Rivers as Weapons in Ancient War
By Adrienne Mayor (Regular Contributor)
Courage and Cunning Diversions
Semiramis, queen of Assyria (seventh century BCE), boasted in an inscription that she had extended her borders with courage and cunning: “I compelled rivers to run where I wanted, and I wanted them to run where it was advantageous.” Diverting rivers is an age-old environmental tactic in the history of war. According toStratagemsby Frontinus, a Roman commander and Manager of Aqueducts in Rome, Semiramis had conquered Babylon with a brilliant water trick. The Euphrates River flowed through Babylon, dividing the city in two. Semiramis ordered her engineers to divert the river, allowing her army to march in the dry river bed right into the heart of the city. The very same feat was attributed to the mythical sorceress Medea and to two historical conquerors of Babylon, the Persian king Cyrus and Alexander the Great.
A Larger Historical Trend
A stream was diverted to literally flush out an enemy by the Roman commander Lucius Metellus, fighting in Spain in 143 BC. The Spanish army camped in an easily flooded plain alongside a stream. The Roman legionaries damned the stream and waited in ambush to slaughter the panicked Spaniards as they ran for high ground.
In 78-74 BC, Rome was embroiled in a difficult campaign in Isaura, a rugged region of eastern Turkey. The Isaurians were fiercely independent mountaineers labeled as “brigands and bandits” by the Romans. Publius Servilius finally defeated the fortified towns of Isauria by diverting the mountain streams where the Isaurians drew their water, “forcing them to surrender in consequence of thirst.”
Julius Caesar, in Gaul in 51 BC, used the same trick against the city of Cadurci. Because the town was surrounded by a river and many springs, his river-diversion plan required his troops to dig extensive networks of underground channels. Then Caesar stationed his archers to cut down the parched Gauls as they attempted to reach the river. The stratagem was successful: Cadurci surrendered.
Polyaenus, a Macedonian lawyer, wrote a military treatise for the Roman emperors Lucius Verus and Marcus Aurelius in AD 161. In it he claimed that the mythic hero Hercules had changed the course of a Greek river to destroy the Minyans because he was afraid to face such skilled cavalrymen in open battle. This story was intended to give the co-emperors a way to justify resorting to devious ruses instead of facing risky face-to-face battles, as they were preparing to enter a daunting war against the invincible Parthians of Central Asia. The Parthians, feared for their heavily armored cavalry and formidable horse archers, had just invaded the Eastern Empire—and, in fact, they were never defeated by the Romans.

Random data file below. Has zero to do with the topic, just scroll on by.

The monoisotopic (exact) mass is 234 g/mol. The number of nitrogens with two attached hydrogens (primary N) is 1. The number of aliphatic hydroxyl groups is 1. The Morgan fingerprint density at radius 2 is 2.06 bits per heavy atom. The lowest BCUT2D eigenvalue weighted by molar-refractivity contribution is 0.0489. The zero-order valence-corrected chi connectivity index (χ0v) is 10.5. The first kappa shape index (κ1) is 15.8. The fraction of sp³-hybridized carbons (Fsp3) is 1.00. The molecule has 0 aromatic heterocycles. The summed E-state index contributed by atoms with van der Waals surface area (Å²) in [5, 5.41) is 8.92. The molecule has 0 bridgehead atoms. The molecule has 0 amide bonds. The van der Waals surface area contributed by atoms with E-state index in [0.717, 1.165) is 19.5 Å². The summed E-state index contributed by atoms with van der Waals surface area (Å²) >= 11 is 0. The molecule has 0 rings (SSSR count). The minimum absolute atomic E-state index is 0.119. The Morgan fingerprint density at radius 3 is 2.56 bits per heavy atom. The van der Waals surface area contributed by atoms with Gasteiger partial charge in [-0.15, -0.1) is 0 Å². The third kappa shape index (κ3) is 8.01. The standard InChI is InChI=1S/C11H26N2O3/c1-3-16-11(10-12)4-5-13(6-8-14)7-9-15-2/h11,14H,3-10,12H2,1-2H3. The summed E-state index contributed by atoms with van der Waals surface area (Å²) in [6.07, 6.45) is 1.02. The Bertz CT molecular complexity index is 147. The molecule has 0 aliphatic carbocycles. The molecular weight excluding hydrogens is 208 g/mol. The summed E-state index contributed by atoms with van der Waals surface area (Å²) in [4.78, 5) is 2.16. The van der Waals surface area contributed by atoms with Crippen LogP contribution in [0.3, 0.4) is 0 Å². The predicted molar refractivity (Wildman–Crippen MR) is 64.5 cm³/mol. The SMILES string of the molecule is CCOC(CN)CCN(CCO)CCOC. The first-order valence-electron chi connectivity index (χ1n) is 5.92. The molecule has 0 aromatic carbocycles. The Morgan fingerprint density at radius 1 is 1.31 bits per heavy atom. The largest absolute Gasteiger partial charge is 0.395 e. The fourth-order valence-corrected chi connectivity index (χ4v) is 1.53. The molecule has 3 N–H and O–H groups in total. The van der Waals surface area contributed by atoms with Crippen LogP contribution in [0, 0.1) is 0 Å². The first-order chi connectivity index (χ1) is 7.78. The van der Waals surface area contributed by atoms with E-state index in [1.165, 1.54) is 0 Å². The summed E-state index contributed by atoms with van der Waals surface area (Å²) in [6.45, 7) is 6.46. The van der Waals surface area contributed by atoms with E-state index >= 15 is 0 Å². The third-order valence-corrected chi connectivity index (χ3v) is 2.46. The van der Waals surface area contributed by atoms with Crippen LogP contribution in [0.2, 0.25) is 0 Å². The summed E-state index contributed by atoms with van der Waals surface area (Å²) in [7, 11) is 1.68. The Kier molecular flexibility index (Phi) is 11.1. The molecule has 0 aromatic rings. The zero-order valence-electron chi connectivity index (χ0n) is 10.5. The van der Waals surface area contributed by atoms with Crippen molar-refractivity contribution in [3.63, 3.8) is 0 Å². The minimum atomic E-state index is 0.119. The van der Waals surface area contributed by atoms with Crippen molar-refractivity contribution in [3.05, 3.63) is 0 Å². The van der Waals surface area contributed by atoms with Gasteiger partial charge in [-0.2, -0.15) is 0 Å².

Cunning tricks like diverting rivers to gain access to a city or to cause floods are examples of creative unconventional warfare. Unless such ploys killed entire populations by drowning (as occurred in some Islamic attacks by flooding towns in the early Middle Ages), diverting rivers aroused few moral qualms, because a well-prepared city or army should be able to anticipate or counter such tactics. But secretly poisoning water or food was another matter and raised ethical questions in most ancient societies.
About the author:Adrienne Mayor is a Research Scholar in Classics and History of Science, Stanford University. She is the author of “Greek Fire, Poison Arrows, & Scorpion Bombs: Biological and Chemical Warfare in the Ancient World” (2009); and “The Poison King: The Life and Legend of Mithradates, Rome’s Deadliest Enemy,” a nonfiction finalist for the 2009 National Book Award.
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